Do you really think players like Fafa, Haris, Accam, Rosenberry, etc etc are NOT better than Gilberto or Kai Herdling or Corben Bone!?

    • Im sick and tired of this dumb ass take. Simpson started as our #1, looked fine for 3 games, scored a goal, got hurt and then…



      are you seriously judging the poor guy on 10 minute garbage time cameos when the rest of the team has already given up?

      This is nonsense and I am tired of it. Curtin can’t coach and he sure as hell can’t man manage either.

      • As bad a coach as Curtin is, and he’s gifted at obliviousness on the touch line, his player management is his “true gift”. Rosenberry, Accam, Simpson, etc. I think he’s hindered more players than helped. He’s helped Gaddis, Sapong, Herbers, yeah I think that’s about it.

      • Any chance you get on a field is a chance to show you belong on the field. Simpson has had many chances to show something, anything that says he should be out there and straight up hasn’t.
        Alan Gordan has made a career off the bench on 10 min cameos.
        I do agree with your last statement though.

      • I’m sorry, James, we’ll just have to agree to disagree. I didn’t even say that Simpson was a bad player. But despite your protestations, he has indeed had longer opportunities to show us something — in friendlies, in Open Cup matches, in preseason games — and he has never shown us anything to suggest that he can be a solo striker. Even the scouting reports we got from observers when he was signed didn’t make him sound like that kind of player.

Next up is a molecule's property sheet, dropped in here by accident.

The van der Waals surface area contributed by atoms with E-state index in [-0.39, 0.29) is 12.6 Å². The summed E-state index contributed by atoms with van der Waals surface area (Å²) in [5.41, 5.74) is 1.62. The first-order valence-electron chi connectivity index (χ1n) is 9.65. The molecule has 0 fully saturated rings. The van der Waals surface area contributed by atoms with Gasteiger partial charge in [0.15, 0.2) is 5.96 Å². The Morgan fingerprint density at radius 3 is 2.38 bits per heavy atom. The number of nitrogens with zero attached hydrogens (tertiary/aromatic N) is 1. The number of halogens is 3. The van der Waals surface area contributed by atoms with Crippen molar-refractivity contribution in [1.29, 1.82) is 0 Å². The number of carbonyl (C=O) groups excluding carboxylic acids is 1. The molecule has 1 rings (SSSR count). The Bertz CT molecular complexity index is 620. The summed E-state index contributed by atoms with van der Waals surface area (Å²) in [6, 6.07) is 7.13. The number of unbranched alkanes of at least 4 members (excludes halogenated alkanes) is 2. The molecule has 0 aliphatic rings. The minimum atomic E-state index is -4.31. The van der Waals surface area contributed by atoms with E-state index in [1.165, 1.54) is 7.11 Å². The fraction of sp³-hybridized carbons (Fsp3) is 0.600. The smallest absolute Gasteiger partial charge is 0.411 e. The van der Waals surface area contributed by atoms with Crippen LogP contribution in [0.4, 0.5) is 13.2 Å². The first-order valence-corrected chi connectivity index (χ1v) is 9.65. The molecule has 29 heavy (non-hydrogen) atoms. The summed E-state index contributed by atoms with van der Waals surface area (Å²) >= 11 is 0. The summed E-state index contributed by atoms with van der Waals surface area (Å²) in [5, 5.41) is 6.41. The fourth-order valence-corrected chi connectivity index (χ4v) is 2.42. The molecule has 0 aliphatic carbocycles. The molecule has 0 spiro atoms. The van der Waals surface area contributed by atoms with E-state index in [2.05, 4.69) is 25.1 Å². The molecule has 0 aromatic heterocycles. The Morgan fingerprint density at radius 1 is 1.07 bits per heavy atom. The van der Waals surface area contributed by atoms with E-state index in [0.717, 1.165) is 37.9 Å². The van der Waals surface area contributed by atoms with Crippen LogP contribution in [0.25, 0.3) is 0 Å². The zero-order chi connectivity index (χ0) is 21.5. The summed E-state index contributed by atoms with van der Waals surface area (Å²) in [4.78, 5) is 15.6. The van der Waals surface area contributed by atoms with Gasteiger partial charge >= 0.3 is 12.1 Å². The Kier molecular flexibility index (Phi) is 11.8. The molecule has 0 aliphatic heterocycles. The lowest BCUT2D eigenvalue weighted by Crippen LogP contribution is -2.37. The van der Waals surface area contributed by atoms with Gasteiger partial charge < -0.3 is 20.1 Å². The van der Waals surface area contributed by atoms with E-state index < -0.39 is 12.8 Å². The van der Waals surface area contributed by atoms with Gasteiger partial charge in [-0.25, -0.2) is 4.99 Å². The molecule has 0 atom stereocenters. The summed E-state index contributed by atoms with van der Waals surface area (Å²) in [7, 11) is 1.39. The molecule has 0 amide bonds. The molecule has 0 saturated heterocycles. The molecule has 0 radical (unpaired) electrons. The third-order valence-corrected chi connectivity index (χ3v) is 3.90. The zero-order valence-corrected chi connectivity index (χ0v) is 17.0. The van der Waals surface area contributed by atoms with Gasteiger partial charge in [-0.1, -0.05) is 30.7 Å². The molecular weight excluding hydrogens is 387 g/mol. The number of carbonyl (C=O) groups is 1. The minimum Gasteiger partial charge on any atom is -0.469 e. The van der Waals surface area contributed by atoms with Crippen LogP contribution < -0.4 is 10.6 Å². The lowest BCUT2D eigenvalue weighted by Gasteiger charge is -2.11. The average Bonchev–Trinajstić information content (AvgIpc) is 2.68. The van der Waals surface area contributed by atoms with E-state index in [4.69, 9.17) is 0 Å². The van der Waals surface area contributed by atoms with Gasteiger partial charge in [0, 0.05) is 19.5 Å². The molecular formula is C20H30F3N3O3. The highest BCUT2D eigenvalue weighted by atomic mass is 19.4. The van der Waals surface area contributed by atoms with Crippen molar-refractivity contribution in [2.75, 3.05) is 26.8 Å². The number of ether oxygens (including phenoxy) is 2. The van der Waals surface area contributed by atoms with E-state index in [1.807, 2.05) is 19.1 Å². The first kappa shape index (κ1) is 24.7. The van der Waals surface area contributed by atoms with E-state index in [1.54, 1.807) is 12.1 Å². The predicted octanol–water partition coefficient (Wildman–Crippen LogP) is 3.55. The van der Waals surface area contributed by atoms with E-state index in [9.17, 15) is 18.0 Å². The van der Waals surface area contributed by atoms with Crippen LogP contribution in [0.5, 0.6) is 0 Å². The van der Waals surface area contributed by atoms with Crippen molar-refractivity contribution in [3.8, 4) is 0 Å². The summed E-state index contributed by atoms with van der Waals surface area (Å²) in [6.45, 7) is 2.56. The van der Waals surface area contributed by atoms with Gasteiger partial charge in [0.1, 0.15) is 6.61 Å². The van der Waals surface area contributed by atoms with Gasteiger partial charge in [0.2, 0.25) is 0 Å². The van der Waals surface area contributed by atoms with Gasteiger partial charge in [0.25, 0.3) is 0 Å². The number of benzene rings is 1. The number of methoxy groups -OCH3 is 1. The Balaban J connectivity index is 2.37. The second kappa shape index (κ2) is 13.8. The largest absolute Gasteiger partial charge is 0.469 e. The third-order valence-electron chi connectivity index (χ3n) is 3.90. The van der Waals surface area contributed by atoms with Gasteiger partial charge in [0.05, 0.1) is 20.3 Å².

And again, if you’re blaming Jim, at this point, you are blaming Earnie by proxy.

  4. Can we say they are cheap by not sufficiently investing in an FO and scouting team who can capably determine how to spend money on qualified impact players?
    And can we say they are cheap that they are cheap by not investing in a head coach/coaching team with with a proven track record of success at the professional level?

    • excellent points. there’s poor spending of (arguably) adequate money on on-field talent and then there’s cheap. this team is cheap. next-level teams like LAFC and ATL invest in more than on-field talent and academies. we lack dimensions to grow and compete.